For many, cooking at home for yourself and others can bring comfort, satisfaction and joy. It can also help ensure you eat healthier meals. But for some, having a lack of cooking skills and poor food literacy can be a barrier.

The gut-brain axis: Confidence in cooking and mental health

Recent research has shown that participants in a cooking class have experienced not only an increase in their cooking confidence, but also improved mental health.

Postdoctoral Research Fellow at Edith Cowan University, Jo Rees, conducted this study with her colleagues as part of her PhD. She says her interest in the gut-brain axis (the relationship between your gut microbiome and your brain) prompted her to explore the links between cooking confidence and mental health.

‘Certainly 2 very obscure things brought together. But the thing which joins them is the gut-brain axis,’ she tells Wellbeing by Teacher. ‘The gut-brain axis is so important. If you have a healthy gut microbiome, then that will help support your mental health. And we can't always change our mental health, but we can change our gut microbiome quite easily by what we eat.’

‘So if you want reason to try and improve how you eat, you think, “OK, well, now I'm going to look after my gut microbiome and if I look after that, it will look after me”’.

The benefits of increasing your confidence in cooking

The study followed over 650 adults who enrolled in the seven-week Jamie’s Ministry of Food cooking course throughout Western Australia. These participants were allocated to either the intervention group, who were undertaking the course, or the control group, who were on the waiting list to begin the program. They all completed an online survey before beginning the cooking program, and the intervention group completed a survey immediately after finishing the program, and six months after completion.

The cooking classes were 90 minutes long and used a different recipe each week to cover various aspects of home cooking, like planning, selecting foods and meals, and cooking. Specifically, participants learned about food budget planning, reduction of food waste, using fresh foods instead of pre-prepared foods, knife skills, and how to boost flavour in homemade meals.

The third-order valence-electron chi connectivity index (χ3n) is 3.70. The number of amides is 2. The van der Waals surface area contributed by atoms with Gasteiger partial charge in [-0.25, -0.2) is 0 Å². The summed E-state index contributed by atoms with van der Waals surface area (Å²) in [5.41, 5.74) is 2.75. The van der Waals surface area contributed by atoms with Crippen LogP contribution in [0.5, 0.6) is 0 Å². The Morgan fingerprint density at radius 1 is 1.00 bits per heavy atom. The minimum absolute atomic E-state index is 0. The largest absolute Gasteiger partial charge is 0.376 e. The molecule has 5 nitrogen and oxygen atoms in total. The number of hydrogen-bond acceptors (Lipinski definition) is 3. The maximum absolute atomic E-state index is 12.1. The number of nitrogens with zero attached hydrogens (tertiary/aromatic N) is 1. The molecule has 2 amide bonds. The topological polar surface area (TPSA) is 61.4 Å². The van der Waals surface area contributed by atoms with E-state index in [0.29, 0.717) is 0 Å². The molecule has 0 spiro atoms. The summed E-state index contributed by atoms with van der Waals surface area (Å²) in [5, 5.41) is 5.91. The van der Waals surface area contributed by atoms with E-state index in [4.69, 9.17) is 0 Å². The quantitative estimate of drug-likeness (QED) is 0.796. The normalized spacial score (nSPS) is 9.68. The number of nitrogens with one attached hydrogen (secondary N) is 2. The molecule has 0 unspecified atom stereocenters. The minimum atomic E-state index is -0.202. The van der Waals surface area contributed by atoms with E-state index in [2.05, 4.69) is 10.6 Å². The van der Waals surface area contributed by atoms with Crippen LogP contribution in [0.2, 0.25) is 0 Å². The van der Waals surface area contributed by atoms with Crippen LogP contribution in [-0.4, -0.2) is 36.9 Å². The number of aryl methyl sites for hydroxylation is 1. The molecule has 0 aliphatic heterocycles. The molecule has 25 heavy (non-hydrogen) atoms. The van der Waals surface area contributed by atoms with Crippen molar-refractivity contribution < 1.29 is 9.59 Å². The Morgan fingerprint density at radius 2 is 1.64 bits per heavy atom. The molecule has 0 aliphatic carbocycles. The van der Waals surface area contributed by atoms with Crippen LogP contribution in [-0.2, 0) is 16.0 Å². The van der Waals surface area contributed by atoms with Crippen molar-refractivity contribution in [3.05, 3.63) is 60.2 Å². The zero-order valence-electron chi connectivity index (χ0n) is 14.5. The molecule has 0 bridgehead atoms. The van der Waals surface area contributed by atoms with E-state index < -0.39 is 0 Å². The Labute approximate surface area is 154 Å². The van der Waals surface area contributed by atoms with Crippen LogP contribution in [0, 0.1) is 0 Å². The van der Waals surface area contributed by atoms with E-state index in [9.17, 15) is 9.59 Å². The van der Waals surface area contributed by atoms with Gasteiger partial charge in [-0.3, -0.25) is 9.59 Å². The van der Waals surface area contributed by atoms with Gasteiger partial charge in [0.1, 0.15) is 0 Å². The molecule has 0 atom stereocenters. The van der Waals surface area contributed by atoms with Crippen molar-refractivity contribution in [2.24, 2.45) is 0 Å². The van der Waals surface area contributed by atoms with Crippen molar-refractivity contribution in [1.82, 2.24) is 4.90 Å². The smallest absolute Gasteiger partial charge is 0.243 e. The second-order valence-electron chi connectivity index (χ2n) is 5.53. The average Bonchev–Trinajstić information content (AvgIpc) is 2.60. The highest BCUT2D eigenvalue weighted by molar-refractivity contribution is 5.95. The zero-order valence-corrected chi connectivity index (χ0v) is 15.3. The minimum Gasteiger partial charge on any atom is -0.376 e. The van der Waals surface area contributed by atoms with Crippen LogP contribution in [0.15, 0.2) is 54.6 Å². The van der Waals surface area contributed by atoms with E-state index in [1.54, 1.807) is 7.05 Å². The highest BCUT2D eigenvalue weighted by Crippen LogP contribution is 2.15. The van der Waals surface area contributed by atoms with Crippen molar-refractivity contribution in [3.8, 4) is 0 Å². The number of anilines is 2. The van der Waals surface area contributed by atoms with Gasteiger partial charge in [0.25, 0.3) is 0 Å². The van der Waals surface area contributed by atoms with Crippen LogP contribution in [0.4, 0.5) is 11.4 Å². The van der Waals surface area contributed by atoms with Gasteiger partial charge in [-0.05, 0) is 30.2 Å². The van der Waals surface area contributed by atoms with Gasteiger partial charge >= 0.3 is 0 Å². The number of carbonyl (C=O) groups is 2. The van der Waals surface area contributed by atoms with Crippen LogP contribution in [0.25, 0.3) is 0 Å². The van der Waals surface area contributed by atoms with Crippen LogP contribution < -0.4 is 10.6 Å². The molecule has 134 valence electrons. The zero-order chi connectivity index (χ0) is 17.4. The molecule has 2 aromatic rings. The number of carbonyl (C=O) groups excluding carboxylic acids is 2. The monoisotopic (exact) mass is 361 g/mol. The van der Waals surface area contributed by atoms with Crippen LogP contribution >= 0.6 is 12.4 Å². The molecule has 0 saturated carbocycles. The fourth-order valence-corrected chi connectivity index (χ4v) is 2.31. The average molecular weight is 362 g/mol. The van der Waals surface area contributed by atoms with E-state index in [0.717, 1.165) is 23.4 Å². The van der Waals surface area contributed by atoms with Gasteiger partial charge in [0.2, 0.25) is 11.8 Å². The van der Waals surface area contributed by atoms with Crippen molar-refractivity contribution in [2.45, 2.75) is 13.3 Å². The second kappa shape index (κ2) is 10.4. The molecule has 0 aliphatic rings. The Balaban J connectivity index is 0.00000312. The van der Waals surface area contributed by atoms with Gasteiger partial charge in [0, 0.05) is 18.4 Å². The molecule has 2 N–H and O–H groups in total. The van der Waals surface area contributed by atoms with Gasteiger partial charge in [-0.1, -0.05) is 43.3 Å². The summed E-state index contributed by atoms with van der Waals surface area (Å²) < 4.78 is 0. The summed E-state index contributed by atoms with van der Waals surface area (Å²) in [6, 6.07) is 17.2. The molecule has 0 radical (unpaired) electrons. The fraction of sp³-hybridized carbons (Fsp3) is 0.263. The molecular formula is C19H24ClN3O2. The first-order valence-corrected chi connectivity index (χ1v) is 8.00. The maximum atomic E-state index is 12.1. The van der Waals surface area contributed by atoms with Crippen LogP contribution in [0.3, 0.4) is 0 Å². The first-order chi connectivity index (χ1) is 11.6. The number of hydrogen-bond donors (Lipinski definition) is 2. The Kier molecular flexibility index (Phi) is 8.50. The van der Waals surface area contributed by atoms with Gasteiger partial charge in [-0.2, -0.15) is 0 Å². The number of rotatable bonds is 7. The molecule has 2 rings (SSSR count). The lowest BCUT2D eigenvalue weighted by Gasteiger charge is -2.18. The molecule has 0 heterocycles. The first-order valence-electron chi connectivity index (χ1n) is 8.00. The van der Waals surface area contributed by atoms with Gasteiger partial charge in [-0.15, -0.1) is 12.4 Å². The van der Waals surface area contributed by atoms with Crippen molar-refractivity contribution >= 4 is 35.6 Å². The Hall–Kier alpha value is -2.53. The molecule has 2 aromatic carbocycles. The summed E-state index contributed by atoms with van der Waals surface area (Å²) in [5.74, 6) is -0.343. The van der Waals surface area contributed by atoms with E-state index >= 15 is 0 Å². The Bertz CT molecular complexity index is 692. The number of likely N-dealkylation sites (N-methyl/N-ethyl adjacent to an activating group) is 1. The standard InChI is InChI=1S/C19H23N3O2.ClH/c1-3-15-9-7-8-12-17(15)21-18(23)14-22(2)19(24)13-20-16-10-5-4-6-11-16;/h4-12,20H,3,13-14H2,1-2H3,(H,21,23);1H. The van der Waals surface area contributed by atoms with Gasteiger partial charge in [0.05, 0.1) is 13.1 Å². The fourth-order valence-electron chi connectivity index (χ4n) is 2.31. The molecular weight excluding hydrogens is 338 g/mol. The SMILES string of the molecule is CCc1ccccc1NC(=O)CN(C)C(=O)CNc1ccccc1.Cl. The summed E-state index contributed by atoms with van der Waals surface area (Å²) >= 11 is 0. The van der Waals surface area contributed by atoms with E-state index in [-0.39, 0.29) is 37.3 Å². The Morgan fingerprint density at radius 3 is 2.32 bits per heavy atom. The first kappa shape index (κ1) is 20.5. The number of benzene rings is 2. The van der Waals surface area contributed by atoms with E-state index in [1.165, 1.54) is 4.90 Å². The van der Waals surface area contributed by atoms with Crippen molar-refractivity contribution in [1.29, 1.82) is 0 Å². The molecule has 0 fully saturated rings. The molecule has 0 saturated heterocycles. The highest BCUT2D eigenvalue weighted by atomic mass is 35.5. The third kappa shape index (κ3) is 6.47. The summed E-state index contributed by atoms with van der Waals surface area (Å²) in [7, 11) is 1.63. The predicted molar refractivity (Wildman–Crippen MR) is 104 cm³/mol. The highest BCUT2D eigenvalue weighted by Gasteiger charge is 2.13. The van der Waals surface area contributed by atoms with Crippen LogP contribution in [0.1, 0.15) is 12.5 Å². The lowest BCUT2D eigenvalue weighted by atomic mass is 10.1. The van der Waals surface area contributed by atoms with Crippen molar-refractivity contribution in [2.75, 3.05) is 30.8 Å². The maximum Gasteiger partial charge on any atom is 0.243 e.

‘The recipes for some of the sessions were based around meals that you would normally buy as ready-made and the participants were taught how easy it is to actually recreate this yourself,’ Rees explains. ‘So, they made a healthy pizza at home, but they also made enough dough so that they could do that three more times and keep it in the freezer, ready for the next time. And I think that was all for the same price as going to buy one take away pizza.’

The positive impact of cooking confidence

Analysis of the online survey responses showed the intervention group experienced an overall increase in their cooking confidence. They also found cooking for themselves and others more enjoyable.

‘There was one set of questions on their mental health and then another set of questions on their mental wellbeing, and finally a couple of short questions on their subjective vitality as well, so these were all self-perceived, self-reported measures,’ Rees shares. ‘And we did find improvements in all of those which were maintained over six months and at the same time we measured their cooking confidence through the same kind of questionnaire answers.’

If you’re looking to learn more about cooking yourself, Rees says there are plenty of digital resources such as online cooking courses and YouTube videos if you are unable to attend an in-person class.

‘I think if you're going to improve your everyday behaviour, you've got to target something which is achievable. So, therefore I would recommend that you choose a basic cooking program rather than something which was fine dining … so it's about just finding something which suits your needs.’

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